Let's talk about Phillip Chbeeb for a second. You know, the insanely awesome popper from "So You Think You Can Dance" Season 5? And a member of I.aM.mE—the Season 6 "America's Best Dance Crew" champs? Lately, he's been popping up all over the Internets and we couldn't be happier about it. Not only does he seem like a genuinely sweet guy (What is it with these hip-hop boys?! tWitch, Cyrus, Joshua—swoon!), but he's SICK. As in so ridiculously talented you can't take your eyes off him sick. Don't believe me? Watch him become water. Yep, you read that right—water. (It starts off a bit slow, but at 1:00, your jaw will drop.)
Claim: The high potassium content in coconut water makes it a better choice than sports drinks for optimal performance.
Verdict: It’s not bad, but it’s no miracle drink.
Coconut water is fairly low in calories and has more potassium per serving than a banana—so if you like the taste, it’s a good choice. “But if you’re exercising heavily and sweating profusely, you’ll do better with a traditional sports drink like Gatorade for electrolyte replacement,” Scioscia explains.
Claim: In addition to providing vitamins, different flavors promise “energy,” “revival,” “glow” and more.
Verdict: The claims are mostly false and the vitamins are most likely unnecessary.
“If you’re eating well, taking a multivitamin and drinking vitaminwater, you could be getting too many vitamins, which is just as dangerous as too few vitamins,” Scioscia says. Swistak adds, “The labeling of ‘energy,’ ‘weight loss,’ ‘antioxidants,’ etc., is misleading—there’s not enough of any ingredient to do anything of the sort.”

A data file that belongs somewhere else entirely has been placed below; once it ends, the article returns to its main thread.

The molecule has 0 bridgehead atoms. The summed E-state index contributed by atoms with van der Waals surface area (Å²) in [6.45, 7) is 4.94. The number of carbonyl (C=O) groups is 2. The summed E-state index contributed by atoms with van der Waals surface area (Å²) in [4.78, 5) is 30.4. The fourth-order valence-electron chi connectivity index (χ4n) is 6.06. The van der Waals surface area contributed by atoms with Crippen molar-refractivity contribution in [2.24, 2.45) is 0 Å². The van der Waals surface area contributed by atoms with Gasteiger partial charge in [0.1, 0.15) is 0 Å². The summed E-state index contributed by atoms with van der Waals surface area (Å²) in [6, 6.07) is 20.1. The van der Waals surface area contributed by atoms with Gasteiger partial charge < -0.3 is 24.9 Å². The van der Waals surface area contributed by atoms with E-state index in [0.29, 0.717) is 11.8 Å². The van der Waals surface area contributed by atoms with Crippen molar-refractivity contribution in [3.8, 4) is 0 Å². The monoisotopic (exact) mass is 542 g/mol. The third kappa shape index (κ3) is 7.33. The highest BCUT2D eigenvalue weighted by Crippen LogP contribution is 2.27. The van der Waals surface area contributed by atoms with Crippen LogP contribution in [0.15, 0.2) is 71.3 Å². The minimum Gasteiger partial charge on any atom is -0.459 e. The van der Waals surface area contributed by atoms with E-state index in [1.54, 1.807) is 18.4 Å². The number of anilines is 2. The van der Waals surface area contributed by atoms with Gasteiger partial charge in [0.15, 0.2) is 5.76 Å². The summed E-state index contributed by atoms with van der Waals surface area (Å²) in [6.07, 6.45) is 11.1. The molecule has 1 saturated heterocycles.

Coffee and Energy Drinks
Claim: The caffeine will give you energy.
Verdict: Depending on how your body reacts to caffeine, that’s possibly true. But these aren’t the best choices for hydration and should be used sparingly.
“Caffeinated drinks could help rev up your energy, but too much caffeine can dehydrate you and waste B vitamins,” says Scioscia. Overloading on caffeine can also cause “irritability, shakiness or an upset stomach,” Swistak says.
“Exotic” Fruit Drinks (like Fuze and açaí-berry drinks)
Claim: Like vitaminwater, these drinks promise a variety of things, such as weight loss and increased stamina.
Verdict: They won’t hurt you, but they won’t help you much, either.
“None of the claims these kinds of drinks make have been proven true,” Swistak says. “They might taste good though, so there’s no problem with drinking them—if you can afford the extra calories.”
Claim: Gatorade replenishes electrolytes lost through sweat and stimulates thirst so you’ll be sure to drink enough to rehydrate.
Verdict: It lives up to its claim! Gatorade is one of your best options.
Gatorade is great for replacing electrolytes, according to Scioscia. Not only will it quench your thirst, but it will also prevent an electrolyte imbalance, enabling you to keep dancing. The low-calorie version is your best bet.
The Sweaty Truth
Electrolytes, such as sodium, chloride, potassium, magnesium and calcium, keep your muscles and nerves functioning, which is why they’re so important for dancers. You lose electrolytes when you sweat—in fact, you may even find that your skin gets salty because of the sodium leaving your body. Failure to replenish your electrolytes can cause cramping, nausea, light-headedness and spasms. Yikes!